In addition, if your identity is compromised, there are companies that offer recovery assistance. The best of them assign specialists to work on your behalf. Other companies will guide you through the process step-by-step. Most companies also offer some level of insurance, which may cover the costs of identity theft recovery (such as notary stamps, time away from work, child care for court appearances), and legal expenses, In some cases, they will recover stolen funds. The cost for identity theft services ranges from $6 to $20 or more per month
What should I do if my relative stole my identity? Will she go to jail if I report her?
Just less than one in 10 (8 percent) of all identity theft victims know something about the offender. If a parent, sibling, or friend stole money from your checking account or opened debt accounts in your name, you must take steps to clean up your identity.
Unfortunately, if your sister stole your debit card and withdrew $400 from your bank account, that will show up in the police report. In that case, it might make more sense to try to work out a repayment plan between the two of you.
In one FTC study, more than 10 percent of minor children had some type of loan or regular payment, such as a utility bill, opened in their names. That means that parents are destroying their kids’ credit. If you’re in that situation, you face a nearly impossible dilemma, but the first step is communication: You need to speak with your parent and tell them to stop using your identity. Tell them you’ve frozen your credit so they can’t open any more accounts.
Technically identity theft is a crime that carries up to 15 years of imprisonment. Practically speaking, police are unlikely to press charges if the rightful owner takes over the accounts. If protecting your parent against the threat of prison is your top priority, you’ll have to work on building your credit back on your own.
What should I do if my Social Security number has been compromised?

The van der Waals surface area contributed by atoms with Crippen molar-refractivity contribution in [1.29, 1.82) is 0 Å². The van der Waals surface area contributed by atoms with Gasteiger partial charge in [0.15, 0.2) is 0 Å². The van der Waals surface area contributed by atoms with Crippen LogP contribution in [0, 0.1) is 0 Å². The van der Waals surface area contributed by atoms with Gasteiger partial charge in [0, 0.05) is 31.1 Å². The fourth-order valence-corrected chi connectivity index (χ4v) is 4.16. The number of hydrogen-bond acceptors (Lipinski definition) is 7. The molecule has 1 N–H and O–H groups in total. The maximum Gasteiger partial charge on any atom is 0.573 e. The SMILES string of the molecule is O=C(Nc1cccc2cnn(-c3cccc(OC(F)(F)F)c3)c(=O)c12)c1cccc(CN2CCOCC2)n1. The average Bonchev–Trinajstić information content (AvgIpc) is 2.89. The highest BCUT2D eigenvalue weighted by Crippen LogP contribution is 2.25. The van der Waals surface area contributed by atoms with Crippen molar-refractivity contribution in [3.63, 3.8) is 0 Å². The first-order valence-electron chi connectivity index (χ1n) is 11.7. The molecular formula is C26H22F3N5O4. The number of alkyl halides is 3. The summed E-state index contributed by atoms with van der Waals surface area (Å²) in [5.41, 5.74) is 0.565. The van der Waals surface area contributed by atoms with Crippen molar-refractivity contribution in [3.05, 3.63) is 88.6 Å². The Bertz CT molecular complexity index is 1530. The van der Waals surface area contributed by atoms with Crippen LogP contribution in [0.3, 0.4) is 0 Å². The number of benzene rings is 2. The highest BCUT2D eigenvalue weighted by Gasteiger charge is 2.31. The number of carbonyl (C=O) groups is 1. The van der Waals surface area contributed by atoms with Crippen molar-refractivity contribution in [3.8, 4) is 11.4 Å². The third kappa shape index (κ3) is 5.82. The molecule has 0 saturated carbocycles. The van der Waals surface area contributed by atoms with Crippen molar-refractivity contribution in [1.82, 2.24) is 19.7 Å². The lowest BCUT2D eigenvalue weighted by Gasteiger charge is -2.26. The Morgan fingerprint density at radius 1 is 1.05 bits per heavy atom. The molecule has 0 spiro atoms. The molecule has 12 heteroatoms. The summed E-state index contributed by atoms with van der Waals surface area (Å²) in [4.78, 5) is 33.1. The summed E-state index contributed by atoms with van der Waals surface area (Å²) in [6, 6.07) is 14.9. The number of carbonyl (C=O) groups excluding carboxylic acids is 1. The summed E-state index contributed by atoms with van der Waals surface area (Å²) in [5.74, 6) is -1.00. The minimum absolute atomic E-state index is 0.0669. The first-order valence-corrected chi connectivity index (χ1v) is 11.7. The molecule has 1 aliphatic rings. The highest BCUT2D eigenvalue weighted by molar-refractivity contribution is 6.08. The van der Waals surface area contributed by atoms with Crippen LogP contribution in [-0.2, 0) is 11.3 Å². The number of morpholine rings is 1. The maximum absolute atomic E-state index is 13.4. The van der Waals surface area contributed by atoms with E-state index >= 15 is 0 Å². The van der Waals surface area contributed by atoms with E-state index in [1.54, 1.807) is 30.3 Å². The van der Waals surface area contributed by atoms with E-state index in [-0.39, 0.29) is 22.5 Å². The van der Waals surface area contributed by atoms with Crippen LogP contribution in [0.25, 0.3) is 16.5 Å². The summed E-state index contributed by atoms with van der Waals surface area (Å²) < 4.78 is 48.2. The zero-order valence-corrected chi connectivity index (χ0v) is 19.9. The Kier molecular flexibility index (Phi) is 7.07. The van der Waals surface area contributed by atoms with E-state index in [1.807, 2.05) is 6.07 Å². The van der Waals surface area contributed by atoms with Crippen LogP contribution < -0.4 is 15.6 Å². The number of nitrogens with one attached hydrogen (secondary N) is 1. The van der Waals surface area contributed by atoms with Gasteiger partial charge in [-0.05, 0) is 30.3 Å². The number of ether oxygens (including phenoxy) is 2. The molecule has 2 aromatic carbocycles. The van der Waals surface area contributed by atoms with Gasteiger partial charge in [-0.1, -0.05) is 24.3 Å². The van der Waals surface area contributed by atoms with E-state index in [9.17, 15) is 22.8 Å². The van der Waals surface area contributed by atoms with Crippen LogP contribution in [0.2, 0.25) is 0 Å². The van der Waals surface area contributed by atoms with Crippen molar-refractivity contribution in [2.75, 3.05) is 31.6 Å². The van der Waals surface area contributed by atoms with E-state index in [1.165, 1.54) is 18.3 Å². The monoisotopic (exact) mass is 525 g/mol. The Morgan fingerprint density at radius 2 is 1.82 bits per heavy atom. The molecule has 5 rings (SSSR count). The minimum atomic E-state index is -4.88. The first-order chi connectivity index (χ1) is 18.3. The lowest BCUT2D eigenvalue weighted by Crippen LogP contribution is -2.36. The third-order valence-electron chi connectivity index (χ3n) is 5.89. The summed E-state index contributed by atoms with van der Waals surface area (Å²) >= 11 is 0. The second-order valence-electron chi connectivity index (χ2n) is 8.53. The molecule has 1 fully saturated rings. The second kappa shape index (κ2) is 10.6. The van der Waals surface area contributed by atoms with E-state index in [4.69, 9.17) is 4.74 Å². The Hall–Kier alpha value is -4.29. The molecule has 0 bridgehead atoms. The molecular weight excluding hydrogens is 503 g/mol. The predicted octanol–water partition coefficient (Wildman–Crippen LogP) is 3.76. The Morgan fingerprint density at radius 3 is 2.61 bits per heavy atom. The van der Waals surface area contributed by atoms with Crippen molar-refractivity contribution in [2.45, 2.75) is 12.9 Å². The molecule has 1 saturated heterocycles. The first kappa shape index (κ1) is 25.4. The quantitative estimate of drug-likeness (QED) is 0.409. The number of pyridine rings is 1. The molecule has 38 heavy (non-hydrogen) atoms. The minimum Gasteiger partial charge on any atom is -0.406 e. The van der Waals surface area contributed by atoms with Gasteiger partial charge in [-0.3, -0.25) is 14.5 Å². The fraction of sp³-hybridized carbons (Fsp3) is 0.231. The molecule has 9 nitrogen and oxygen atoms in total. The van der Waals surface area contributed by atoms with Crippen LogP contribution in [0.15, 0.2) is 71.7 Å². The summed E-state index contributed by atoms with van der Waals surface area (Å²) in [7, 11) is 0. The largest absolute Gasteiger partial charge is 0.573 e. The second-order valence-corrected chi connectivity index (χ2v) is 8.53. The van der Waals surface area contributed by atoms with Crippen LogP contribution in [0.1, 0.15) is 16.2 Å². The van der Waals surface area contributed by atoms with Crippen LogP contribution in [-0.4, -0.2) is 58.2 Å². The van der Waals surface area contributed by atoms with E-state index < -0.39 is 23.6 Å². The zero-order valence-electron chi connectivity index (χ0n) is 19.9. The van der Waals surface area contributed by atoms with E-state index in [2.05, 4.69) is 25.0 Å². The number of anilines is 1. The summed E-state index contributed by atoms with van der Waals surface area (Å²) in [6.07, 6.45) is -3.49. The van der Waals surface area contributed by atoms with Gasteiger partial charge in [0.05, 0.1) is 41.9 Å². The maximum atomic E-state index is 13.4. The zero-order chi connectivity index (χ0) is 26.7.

Having a compromised Social Security number is unfortunately becoming the norm these days. Somebody with bad intentions possibly has your number on a server, but unless the number is being used to your disadvantage, it’s almost impossible to replace it. That means you should be vigilant in protecting your identity by using other methods. The 11 practical low-cost steps above will help you guard against most cases of identity theft.
If your Social Security number is regularly under attack, you’ll need to call your local Social Security office and work through the process of renewing a Social Security number with them.
How quickly can I resolve identity theft?
More than half of all identity theft victims resolve the problem within a day, according to the Bureau of Justice Statistics. However, 9 percent of victims spend more than a month resolving the situation. The type of identity theft you experience and how quickly you catch the fraud will influence the time it takes to resolve the issues. And even when a long time is involved, the cost — outside the hours you invest —usually isn’t too bad. Just 4 percent of all identity theft victims experienced legal problems because of the theft, and 2.7 percent experience related debt collection issues. Among people who spent more than six months resolving their identity theft, only 8.1 percent experienced school or work-related problems as a result of the fraud.
Who is most likely to become a victim of identity theft?
According to the 2014 Bureau of Justice Statistics Identity Theft report, 7 percent of all U.S. residents age 16 or older suffered from a specific identity theft attack in that year. Males, females, young and old, and rich and poor were equally likely to become victims of fraud. Minorities were somewhat more likely to be targeted for identity fraud, but other demographic considerations didn’t appear to be important.
Are you protected against identity theft?
Scam artists are always at work trying to steal your personal information for their gain, but you can take action to mitigate the risks of identity theft. Protecting yourself doesn’t take a lot of time or money, but it can pay off in terms of peace of mind. Take a few minutes to implement identity theft prevention measures, and be vigilant for signs of fraud. With these easy safequards in place, you’ll be ready to fight back if anyone attempts to steal your identity.